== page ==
At last, truly innovative cuisine

One of the newest venues in Chiang Mai is the Rachamankha, still in its ‘soft opening’ period. Yet when you first drive in, you think you have just discovered one of the oldest, with the buildings done in an old Thai style. As you drive in, you will see the main hotel buildings are on your left, and the restaurant is straight ahead.

Inside, the fully air-conditioned restaurant is long and narrow, with a very high ceiling. One side looks out on to a quadrangle, through glassed-in ornamental carved wooden doors, while on the other side are windows with rattan blinds, and traditional Thai and Burmese artworks in between.

The tables are totally covered with white linen, with another white linen tablecloth over the top and heavy white linen napkins. The cutlery is bespoke and heavy polished stainless steel, good glasses and the crockery in traditional pattern. The service staff are decked out in Lanna style outfits, reminding you of the fact that you are in the heart of the Lanna civilization.

The menu (called Thai Gastronomique) begins with tom yam soup with prawns at B. 185 and a beef masala at B. 150. These are fairly standard items to lead you into a new culinary level, with sour tamarind flavoured red chilli soup with fillet of red snapper or prawns and mixed seasonal vegetables, all for B. 130.

After these there are some curries, generally around B. 100 and some stir-fries, including a wonderfully sounding golden-fried bell pepper stuffed with minced pork. Next page offers more Northern style dishes, all under B. 130.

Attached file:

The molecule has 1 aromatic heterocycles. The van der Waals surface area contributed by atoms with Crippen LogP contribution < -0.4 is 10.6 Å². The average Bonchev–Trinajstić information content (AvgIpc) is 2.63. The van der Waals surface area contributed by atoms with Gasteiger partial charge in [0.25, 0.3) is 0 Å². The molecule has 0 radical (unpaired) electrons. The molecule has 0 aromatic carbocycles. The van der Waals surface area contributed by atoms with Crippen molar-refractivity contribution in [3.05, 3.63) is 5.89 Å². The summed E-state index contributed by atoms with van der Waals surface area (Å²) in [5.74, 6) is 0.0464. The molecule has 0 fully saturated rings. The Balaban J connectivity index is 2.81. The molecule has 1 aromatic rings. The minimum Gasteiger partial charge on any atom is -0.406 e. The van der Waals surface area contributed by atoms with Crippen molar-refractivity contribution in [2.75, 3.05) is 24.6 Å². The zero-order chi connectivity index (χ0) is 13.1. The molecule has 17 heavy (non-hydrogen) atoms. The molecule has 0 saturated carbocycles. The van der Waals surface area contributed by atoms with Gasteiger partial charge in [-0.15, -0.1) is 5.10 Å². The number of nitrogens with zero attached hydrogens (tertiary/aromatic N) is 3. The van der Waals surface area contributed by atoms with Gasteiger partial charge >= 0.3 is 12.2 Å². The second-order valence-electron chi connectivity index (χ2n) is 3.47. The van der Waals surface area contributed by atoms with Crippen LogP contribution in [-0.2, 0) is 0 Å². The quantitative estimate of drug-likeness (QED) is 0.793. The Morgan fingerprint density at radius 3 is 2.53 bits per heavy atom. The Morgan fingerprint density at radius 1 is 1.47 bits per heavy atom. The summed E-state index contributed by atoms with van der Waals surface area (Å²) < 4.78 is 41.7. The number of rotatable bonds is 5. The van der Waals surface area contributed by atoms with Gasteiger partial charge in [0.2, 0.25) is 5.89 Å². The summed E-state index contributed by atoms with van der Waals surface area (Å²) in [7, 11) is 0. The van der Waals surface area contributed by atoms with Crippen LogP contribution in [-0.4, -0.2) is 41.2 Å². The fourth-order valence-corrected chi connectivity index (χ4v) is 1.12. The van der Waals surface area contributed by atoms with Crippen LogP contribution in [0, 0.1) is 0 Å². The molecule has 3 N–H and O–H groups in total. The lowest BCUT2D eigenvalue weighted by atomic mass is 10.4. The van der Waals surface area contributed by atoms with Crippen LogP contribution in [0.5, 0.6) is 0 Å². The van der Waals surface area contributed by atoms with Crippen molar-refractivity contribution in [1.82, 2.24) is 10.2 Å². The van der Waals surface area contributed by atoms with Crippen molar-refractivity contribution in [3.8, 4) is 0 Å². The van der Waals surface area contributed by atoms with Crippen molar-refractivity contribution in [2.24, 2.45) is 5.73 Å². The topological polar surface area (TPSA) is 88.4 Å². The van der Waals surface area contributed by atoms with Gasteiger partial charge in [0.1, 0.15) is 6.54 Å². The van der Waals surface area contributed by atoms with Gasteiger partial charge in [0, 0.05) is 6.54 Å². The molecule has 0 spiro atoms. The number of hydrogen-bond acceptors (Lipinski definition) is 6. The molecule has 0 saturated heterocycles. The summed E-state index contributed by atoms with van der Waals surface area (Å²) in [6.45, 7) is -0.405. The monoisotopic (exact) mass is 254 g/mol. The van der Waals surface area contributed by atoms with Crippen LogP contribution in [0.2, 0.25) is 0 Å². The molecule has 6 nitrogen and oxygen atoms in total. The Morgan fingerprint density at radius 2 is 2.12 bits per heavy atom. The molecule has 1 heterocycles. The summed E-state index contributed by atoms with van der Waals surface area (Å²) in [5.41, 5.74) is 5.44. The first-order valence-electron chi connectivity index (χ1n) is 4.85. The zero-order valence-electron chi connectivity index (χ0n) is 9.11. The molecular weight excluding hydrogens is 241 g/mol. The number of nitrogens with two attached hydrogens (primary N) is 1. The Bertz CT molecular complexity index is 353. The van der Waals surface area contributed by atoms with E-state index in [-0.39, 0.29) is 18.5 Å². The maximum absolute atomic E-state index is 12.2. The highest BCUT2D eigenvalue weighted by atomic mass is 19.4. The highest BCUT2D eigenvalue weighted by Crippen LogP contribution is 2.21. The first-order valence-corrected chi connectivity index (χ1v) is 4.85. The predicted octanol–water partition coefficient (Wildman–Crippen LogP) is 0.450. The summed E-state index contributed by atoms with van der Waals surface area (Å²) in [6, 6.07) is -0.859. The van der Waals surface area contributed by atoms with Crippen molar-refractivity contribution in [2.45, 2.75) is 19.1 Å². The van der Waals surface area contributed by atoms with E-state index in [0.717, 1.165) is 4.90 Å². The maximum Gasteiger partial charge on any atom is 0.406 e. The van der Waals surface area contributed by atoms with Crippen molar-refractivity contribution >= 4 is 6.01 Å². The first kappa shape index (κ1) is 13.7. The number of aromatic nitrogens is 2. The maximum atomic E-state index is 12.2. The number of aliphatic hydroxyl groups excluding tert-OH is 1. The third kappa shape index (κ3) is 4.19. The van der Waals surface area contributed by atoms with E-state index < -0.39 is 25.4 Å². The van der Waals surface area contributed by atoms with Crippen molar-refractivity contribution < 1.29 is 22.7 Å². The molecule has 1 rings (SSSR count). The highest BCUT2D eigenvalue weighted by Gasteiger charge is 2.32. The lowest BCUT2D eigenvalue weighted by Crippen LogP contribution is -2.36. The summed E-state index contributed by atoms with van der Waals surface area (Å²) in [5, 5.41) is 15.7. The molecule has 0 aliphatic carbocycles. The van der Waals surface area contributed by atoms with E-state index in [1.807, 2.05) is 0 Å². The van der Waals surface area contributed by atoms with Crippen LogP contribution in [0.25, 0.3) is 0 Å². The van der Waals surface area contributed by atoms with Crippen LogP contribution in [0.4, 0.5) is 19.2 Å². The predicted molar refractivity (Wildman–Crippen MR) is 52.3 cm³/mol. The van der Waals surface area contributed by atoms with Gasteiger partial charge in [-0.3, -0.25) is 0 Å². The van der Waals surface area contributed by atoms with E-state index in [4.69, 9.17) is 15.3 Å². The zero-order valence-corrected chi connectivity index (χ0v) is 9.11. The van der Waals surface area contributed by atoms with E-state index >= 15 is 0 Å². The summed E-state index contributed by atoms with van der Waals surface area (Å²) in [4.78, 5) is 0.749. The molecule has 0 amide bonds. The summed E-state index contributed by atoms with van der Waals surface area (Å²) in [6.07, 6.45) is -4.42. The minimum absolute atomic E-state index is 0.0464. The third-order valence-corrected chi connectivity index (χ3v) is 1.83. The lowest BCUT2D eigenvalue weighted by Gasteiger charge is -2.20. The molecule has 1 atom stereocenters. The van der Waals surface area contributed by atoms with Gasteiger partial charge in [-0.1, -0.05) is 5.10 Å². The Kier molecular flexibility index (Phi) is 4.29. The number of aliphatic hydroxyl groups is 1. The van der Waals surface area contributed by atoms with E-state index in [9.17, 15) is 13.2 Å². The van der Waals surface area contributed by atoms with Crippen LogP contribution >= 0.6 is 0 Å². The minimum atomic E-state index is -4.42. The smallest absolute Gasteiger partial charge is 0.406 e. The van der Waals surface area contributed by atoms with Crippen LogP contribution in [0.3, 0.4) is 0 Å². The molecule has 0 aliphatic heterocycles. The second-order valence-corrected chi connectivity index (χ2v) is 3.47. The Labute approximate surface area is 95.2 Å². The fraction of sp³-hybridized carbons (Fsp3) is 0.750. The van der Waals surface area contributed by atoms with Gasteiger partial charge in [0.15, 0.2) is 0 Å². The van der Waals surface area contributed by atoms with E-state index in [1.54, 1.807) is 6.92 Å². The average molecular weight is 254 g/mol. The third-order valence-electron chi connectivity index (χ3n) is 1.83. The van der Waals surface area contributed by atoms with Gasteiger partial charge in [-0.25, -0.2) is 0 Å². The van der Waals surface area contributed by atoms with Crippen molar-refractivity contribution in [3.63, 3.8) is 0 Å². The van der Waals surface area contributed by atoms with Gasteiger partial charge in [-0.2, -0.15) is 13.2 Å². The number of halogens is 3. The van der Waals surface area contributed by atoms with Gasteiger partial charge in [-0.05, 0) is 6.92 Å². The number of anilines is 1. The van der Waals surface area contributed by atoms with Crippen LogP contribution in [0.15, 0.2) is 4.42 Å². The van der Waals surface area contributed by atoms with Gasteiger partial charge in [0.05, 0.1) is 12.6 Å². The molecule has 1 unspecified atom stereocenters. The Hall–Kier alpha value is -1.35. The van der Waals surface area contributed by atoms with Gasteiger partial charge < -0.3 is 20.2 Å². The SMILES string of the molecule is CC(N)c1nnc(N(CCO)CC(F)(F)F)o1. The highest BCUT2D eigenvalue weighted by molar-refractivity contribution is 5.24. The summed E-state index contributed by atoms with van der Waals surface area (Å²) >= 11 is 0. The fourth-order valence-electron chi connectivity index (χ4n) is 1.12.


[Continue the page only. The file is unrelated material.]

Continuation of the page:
It is after this that the menu really starts to come into its own. Entitled Thai Lanna Fusion and European it offers poached apple slices with a sweet basil dressing (B. 70) and cantaloupe cubes and grated mozzarella cheese with orange cream dressing (B. 105) as examples of this style.

The following page has items like cheese stuffing roasted chicken breast with kamfoy grass sauce (B. 315) or a cheese lasagne with young gourd leaves (sayote) stuffing (B. 240) or a Northern style egg noodle ossobuco (B. 205).

We began with the shrimp salad with hanglay cream dressing and I was immediately enraptured. The tiger prawns and the hanglay cream were made for each other! Two very smooth and distinct tastes. Brilliant! We then tried the pounded pork which was again a very different (and spicy) item, which came with several garden vegetables and was one that I found later from the chef was actually a Thai Yai dish.

Two other dishes sampled included the ossobuco, done in a ‘kao soy’ style with the fried crispy noodles on top. The meat was cooked to perfection, and the garlic in the ‘soup’ certainly gave the dish some spiciness. The other was a grilled lamb chop on a tamarind sauce and was another beautiful blend.

Finally we had the Tommy Tang’s sticky rice with mango which is either steamed or fried. Both were delicious!

It had been a gourmet lunch. It was no less than fine food in fine dining ambience. Probably the most impressive new venue I have been to in Chiang Mai. There are an accepted few well-known top restaurants in Chiang Mai. The Rachamankha is right up there with any of them.

The food was simply superb, with new tastes and a sensible use of the ‘fusion cuisine’ concept by the Rachamankha chef. For me, the shrimp salad with hanglay cream dressing was the dish of the day, while for Madame, it was the ossobuco, with its skilful blending of the kao soy ingredients and their adaptation to the European dish.

The Rachamankha will become one of the top choices for visiting gourmets. This is a restaurant where you can show your guests a glimpse of Chiang Mai of yesteryear with cuisine as fresh as tomorrow. You must try this place. You will not be disappointed, the food is conservatively priced and the ambience exceptional. Highest recommendation possible.

The Rachamankha, 6 Rachamankha 9, T. Phra Sing, Chiang Mai, telephone 053 904 111, fax 053 904 114, email [email protected] Secure parking within the compound. Open from 7 a.m. till 10 p.m.